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Business lessons from DAZN, a streaming service being called the ‘Netflix of sports’

DAZN is shaking up the sports streaming market by taking on big networks. Here are some rules of survival and success from its story.

August 27, 2021 / 01:25 PM IST
Sir Leonard Blavatnik, the UK's richest man, owns DAZN - a sports streaming service. (Image: Reuters)

Sir Leonard Blavatnik, the UK's richest man, owns DAZN - a sports streaming service. (Image: Reuters)

You must be living under a clunky old TV if you haven’t heard of DAZN.

Pronounced ‘Da Zone’, and launched in 2015, the UK-based streaming service provider has emerged as a force in sports television. It has boldly won the rights for the Serie A over the more experienced Sky, signed up Cristiano Ronaldo as a brand ambassador and has shown no coyness about its ambitions.

Last month, DAZN CEO James Rushton told Deadline that they simply wanted to become the largest and most important sports streaming platform around the world.

Men’s football aside, the company is betting big on boxing, women’s football and Netflix style docu-series on athletes, among other things. In December 2020, it launched its service in over 200 countries, including India, according to some reports.

DAZN’s swaggering market moves caused it to suffer a loss of $1.4 billion in 2019. To keep going, it has had to rely on the deep, silk-lined pockets of its owner, Sir Leonard Blavatnik, the UK’s richest man.


At the same time, its revenue increased from $497.8 million in 2018 to $878 million in 2019, according to a report by SportBusiness. Rushton told the BBC that profitability was expected “in the near future”.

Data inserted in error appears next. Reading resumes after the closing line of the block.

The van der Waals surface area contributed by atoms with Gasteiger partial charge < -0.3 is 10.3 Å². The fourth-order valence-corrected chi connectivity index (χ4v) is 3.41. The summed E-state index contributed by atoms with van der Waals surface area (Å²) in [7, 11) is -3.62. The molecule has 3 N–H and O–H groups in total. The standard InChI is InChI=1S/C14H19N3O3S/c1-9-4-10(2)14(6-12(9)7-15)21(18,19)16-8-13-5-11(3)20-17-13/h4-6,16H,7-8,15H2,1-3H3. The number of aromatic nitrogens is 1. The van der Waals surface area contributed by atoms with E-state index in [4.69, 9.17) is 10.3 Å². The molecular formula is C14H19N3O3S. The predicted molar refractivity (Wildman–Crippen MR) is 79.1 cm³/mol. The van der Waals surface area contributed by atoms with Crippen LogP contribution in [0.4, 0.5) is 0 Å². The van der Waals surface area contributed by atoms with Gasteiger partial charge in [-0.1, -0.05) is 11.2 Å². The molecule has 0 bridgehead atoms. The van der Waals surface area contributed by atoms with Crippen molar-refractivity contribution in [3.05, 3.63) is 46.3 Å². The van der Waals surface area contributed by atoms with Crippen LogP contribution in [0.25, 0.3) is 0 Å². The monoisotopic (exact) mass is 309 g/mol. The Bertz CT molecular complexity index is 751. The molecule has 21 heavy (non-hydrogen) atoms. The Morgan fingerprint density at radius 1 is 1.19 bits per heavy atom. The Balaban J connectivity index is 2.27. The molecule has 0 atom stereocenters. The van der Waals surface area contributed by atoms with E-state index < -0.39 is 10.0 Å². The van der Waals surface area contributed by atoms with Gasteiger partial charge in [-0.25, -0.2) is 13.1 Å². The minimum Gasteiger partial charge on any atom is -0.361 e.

Apart from Blavatnik’s resources, what has brought the company this far in a cut-throat, big-money business?

A calm head, for one, and the good sense to target one thing at a time. Kevin Mayer, DAZN’s chairman, told Deadline, “You have to play the cards that you are dealt. If you get emotional and frustrated, that’s when you make poor decisions. We’re going to take things one rights auction at a time.”

The other realisation is that content matters above all. Only content can retain viewers. Everything else is gravy.

“We need to put ourselves in a position that would allow us to transcend any turbulence in the business model and technology. And you do that by owning the best content,” Mayer said. “We need to have the wherewithal to own the best rights in meaningful territories.”

It is one of the reasons DAZN went all out on some of its plays. Rushton, in fact, told Deadline that the Serie A deal, for which DAZN reportedly paid $3 billion, would be a case study for MBA students.

“It’s a watershed moment that, in 20 years’ time, MBA textbooks will be talking about as being one of the key indicators of a paradigm shift in consumer habits,” Rushton said.

DAZN intends to cast its net beyond mainstream sports and live telecasts. Gambling, merchandise and gifting are some of the businesses it has its sights on. It also has a boxing show and made a docu-series on the former Brazilian footballer Ronaldo Nazario. Called Ronaldo: El Presidente, it captures the star’s journey from on-field superstar to being the new owner of Spanish club Real Valladolid. Such programming has earned it comparisons with Netflix.

In addition, DAZN paid $8 million for the rights to the women’s Champions League. It is also in talks to buy BT Sport, according to reports. In case its becomes the owner, it would gain access to the men’s Premier League, arguably the most popular football league in the world.

There is clarity in most of DAZN’s goals, which can be another learning for other businesses.

“Big Fights. Great Price. Any Device,” is the simple pitch on its website to boxing fans, for example.

Rushton is also certain that streaming will displace the more traditional linear TV model.

"There are more streaming households, more people paying for streaming services, in most developed markets than there are traditional linear pay-TV homes,” Rushton told the BBC. “So I think that change has happened. It's not for tomorrow. It's not for the future. It's now."
Akshay Sawai
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